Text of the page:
This is a joint publication from Studio Expurgamento (Natalia's Camden gallery) and CB editions. Read an extract and order a copy here.


7. Pasolini centenary at the Italian Institute, London

Thanks to Cristina Viti (the translator of Paolini's blazing poem la rabbia, who appeared on The Glue Factory last month) news of the Pasolini centenary exhibition which opened on Friday at the Italian Institute. Details here:

The launch of Cristina's translation (published by Tenement Press) will be on Monday 16th January. Tickets are free (but you have to book) 

And here's another event to look out for in January....

S J Fowler at the National Gallery, London

Something to look forward to in the new year. Steven Fowler will be appearing on January 20th lates.

8. David Bremner klaxon!

The Dublin-based composer David Bremner has been a regular contributor to our live gatherings. 

His forthcoming album release (which features our favourite Dublin soprano Elizabeth Hilliard, also a Glue Factory regular) is called Mixed Circuits, responding to texts by Rosmarie Waldrop and the Irish poet Billy Mills.

Each of the four works on this double-album is a cycle of several short movements or panels, investigating a single impulse: the exploration of a minimal, drone aesthetic through an atonal harmonic fabric of continuous gradual unfolding. 

From the press release:

'Gesture and rhetoric are avoided in favour of a flickering presence, with imperceptible transitions. Overlaid like quadrats on this elusive, amorphous organic material are clear-cut song forms; they are overlaid independently of the material, so that material and form question each other, sound each other out.'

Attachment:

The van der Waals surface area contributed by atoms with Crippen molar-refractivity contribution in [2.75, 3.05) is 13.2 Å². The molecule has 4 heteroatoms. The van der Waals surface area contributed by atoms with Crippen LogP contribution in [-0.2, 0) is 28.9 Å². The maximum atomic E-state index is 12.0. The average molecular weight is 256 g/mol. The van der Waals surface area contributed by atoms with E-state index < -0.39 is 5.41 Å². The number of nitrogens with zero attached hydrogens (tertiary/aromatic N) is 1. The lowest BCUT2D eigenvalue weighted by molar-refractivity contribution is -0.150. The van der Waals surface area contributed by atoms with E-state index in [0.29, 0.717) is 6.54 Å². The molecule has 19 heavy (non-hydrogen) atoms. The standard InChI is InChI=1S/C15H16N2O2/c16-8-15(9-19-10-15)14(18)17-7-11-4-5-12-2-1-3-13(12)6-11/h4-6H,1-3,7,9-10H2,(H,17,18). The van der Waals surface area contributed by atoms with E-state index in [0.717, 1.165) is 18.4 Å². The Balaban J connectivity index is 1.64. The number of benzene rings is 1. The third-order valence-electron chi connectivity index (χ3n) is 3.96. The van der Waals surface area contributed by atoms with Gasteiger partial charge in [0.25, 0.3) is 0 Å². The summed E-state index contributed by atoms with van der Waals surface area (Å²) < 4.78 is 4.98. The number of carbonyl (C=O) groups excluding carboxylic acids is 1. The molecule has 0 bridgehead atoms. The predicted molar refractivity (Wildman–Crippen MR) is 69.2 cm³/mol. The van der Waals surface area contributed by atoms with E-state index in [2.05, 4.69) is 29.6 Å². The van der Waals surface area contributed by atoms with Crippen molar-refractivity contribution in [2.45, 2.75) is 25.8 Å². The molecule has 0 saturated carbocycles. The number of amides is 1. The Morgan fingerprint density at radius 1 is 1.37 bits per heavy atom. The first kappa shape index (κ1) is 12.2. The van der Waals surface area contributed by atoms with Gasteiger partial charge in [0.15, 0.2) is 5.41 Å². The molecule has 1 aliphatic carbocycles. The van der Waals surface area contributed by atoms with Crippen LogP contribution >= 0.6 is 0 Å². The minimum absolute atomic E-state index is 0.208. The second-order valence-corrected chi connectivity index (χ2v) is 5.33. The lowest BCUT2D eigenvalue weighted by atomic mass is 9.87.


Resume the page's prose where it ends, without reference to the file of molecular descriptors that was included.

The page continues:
Conceived in partnership with Farpoint Recordings as an intensive exploration of cyclic form, and recorded and mixed/mastered by Farpoint’s David Stalling, the release features various chamber music combinations of four stellar performers: Andreea Banciu (viola), Elizabeth Hilliard (soprano), Paul Roe (clarinet) and Izumi Kimura (piano). Included are two song-cycles, with texts by Bremner’s long-standing collaborator Billy Mills, and Rosmarie Waldrop.

The album is launched at midday today (December 11th)at the Hugh Lane Gallery in Dublin as part of the Sundays @ Noon series. You can buy a copy here:

We'll include an exclusive extract from Mixed Circuits on tonight's online gathering, with thanks to David.

9. Last minute plug

Choosing Multiple Joyce as one of her 2022 Books of the Year, Irish novelist Nuala O'Connor (who was the very first to review it back in June) says '... it’s funny, learned, lively, and unique, and I absolutely loved its joyful energy."

Also choosing Multiple Joyce as one of her books of the year, author and critic Gráinne Murphy says ''funny, joyful, smart and often delightfully smart-arse.'